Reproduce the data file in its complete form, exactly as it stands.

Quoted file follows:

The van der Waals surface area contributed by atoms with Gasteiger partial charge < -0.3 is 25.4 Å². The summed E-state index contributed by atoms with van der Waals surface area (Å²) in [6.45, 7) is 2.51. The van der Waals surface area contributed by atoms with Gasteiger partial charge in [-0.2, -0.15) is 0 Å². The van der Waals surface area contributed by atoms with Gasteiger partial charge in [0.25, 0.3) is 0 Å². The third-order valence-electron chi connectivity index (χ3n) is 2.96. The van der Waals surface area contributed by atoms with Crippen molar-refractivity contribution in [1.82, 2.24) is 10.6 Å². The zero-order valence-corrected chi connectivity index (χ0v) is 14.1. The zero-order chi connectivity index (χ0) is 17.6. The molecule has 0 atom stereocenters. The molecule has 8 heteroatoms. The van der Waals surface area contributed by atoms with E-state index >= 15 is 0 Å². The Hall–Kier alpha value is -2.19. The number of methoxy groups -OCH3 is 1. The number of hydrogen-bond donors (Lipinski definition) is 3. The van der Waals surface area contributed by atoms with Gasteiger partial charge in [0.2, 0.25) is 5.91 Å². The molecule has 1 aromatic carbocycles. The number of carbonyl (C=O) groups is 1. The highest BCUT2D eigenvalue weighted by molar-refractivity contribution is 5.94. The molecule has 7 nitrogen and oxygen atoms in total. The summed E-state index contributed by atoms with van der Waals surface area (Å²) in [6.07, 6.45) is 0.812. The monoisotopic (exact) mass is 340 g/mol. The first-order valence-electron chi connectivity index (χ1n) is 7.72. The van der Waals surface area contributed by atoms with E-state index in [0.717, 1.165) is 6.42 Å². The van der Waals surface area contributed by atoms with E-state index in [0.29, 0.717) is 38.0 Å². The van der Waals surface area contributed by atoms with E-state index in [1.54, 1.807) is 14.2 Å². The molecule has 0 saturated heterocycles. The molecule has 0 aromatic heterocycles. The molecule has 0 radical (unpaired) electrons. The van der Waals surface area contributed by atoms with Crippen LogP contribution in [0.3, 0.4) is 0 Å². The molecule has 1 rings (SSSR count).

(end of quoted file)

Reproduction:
The van der Waals surface area contributed by atoms with Gasteiger partial charge < -0.3 is 25.4 Å². The summed E-state index contributed by atoms with van der Waals surface area (Å²) in [6.45, 7) is 2.51. The van der Waals surface area contributed by atoms with Gasteiger partial charge in [-0.2, -0.15) is 0 Å². The van der Waals surface area contributed by atoms with Gasteiger partial charge in [0.25, 0.3) is 0 Å². The third-order valence-electron chi connectivity index (χ3n) is 2.96. The van der Waals surface area contributed by atoms with Crippen molar-refractivity contribution in [1.82, 2.24) is 10.6 Å². The zero-order valence-corrected chi connectivity index (χ0v) is 14.1. The zero-order chi connectivity index (χ0) is 17.6. The molecule has 0 atom stereocenters. The molecule has 8 heteroatoms. The van der Waals surface area contributed by atoms with E-state index >= 15 is 0 Å². The Hall–Kier alpha value is -2.19. The number of methoxy groups -OCH3 is 1. The number of hydrogen-bond donors (Lipinski definition) is 3. The van der Waals surface area contributed by atoms with Gasteiger partial charge in [0.2, 0.25) is 5.91 Å². The molecule has 1 aromatic carbocycles. The number of carbonyl (C=O) groups is 1. The highest BCUT2D eigenvalue weighted by molar-refractivity contribution is 5.94. The molecule has 7 nitrogen and oxygen atoms in total. The summed E-state index contributed by atoms with van der Waals surface area (Å²) in [6.07, 6.45) is 0.812. The monoisotopic (exact) mass is 340 g/mol. The first-order valence-electron chi connectivity index (χ1n) is 7.72. The van der Waals surface area contributed by atoms with E-state index in [0.717, 1.165) is 6.42 Å². The van der Waals surface area contributed by atoms with E-state index in [0.29, 0.717) is 38.0 Å². The van der Waals surface area contributed by atoms with E-state index in [1.54, 1.807) is 14.2 Å². The molecule has 0 saturated heterocycles. The molecule has 0 aromatic heterocycles. The molecule has 0 radical (unpaired) electrons. The van der Waals surface area contributed by atoms with Crippen LogP contribution in [0.3, 0.4) is 0 Å². The molecule has 1 rings (SSSR count).